If anyone is insane in Class, Lucinda Rosenfeld’s stiletto-sharp new novel about the quandaries and neuroses that consume the lives of a small swath of privileged white public-school parents in Brooklyn, it’s Karen. At 45, she works for a nonprofit organization that provides food to poor children, and she is about as self-conscious, self-involved and self-questioning a person as you’re likely to meet. It’s the rare encounter or decision that doesn’t fling her into a whirlpool of semantic, emotional and sociological analysis and second-guessing about whether she (as well as everybody else) is conveying the correct impression and living the correct way. Here she is described, for instance, after trying and failing to imbue her daughter with the requisite degree of empathy for an African-American classmate, Empriss, who lives in a homeless shelter.
“What was Karen doing wrong?” Rosenfeld writes. “She feared the only thing she’d accomplished by sending her child to a mixed-income school was to make Ruby feel venomous toward at-risk children. Or was she expecting too much from an 8-year-old?” The novel is called Class, but it’s just as preoccupied with race, and Rosenfeld deserves a great deal of credit for taking on this minefield of a subject. Karen and her “chronically underemotive” husband, Matt, a low-income-housing advocate who is “currently earning zero dollars per week,” try to live according to their values. This effort entails, among other things, sending their daughter to a public school, Betts, where white students are in the minority. It’s an admirable ideal, but Karen has a hard time with the ensuing reality. She’s reflexively dismayed at various elements of the African-American experience that she witnesses among Ruby’s classmates – the “beaded braids, buzz cuts and neon backpacks”; the names, like Sa’Ryah, “with their apostrophes, dashes, purposeful misspellings and randomly added letters”; – and then reflexively worried that she’s at heart a racist. But Mather, the predominantly white public school a few blocks away – where Karen impulsively enrolls Ruby (with the help of some forged documents) after an unpleasant incident with a bully named Jayyden, and where the children have names like Harper and Hudson – is hardly better.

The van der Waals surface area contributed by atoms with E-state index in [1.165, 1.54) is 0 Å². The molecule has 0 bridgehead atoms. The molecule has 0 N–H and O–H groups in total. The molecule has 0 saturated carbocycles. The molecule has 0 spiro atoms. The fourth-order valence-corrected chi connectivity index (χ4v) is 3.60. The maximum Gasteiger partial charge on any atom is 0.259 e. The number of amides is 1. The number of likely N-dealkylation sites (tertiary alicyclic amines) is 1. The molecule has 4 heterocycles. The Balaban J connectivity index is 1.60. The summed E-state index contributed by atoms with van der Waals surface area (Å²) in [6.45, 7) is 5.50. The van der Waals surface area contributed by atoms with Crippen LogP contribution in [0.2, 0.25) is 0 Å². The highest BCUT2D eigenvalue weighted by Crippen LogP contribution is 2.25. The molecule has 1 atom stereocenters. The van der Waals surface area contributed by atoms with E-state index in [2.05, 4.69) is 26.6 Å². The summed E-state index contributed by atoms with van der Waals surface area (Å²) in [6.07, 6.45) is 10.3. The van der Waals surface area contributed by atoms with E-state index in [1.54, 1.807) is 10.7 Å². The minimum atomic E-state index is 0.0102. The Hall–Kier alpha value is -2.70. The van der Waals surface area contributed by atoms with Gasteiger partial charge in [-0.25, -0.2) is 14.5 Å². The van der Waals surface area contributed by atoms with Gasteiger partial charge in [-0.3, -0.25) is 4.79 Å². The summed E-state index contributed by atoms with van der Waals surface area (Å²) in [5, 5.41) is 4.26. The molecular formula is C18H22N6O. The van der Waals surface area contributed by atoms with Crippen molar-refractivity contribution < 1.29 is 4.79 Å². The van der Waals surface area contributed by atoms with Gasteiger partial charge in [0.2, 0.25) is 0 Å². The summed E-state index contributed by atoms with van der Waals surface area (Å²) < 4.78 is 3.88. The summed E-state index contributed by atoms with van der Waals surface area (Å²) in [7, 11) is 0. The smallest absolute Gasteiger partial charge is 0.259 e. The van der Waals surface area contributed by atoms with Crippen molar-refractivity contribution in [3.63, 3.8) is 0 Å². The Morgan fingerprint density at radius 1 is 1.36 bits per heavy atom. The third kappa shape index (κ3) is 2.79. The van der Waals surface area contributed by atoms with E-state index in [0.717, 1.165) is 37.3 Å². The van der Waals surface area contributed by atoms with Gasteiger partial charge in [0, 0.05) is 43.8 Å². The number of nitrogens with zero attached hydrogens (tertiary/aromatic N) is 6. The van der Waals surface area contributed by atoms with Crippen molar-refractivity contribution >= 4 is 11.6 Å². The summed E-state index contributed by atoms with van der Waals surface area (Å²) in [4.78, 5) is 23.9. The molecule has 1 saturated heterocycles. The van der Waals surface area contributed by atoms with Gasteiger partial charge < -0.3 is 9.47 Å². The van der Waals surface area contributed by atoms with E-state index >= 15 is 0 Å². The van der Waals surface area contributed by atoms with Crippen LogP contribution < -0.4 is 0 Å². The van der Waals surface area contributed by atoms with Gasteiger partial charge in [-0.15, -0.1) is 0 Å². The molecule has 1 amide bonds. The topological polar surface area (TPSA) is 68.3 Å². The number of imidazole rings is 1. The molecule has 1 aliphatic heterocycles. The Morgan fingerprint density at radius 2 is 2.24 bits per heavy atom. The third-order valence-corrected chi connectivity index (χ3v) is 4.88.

Natalie Angier in The New York Times:
Among clonal raider ants, there are no permanently designated workers and queens. Instead, all the ants in a colony switch back and forth from one role to the other. About half the time, they behave like workers, gathering food for their young — generally, by raiding the nests of other ants and stealing their larvae. The rest of the time, they go into queen mode and all colony members lay eggs together.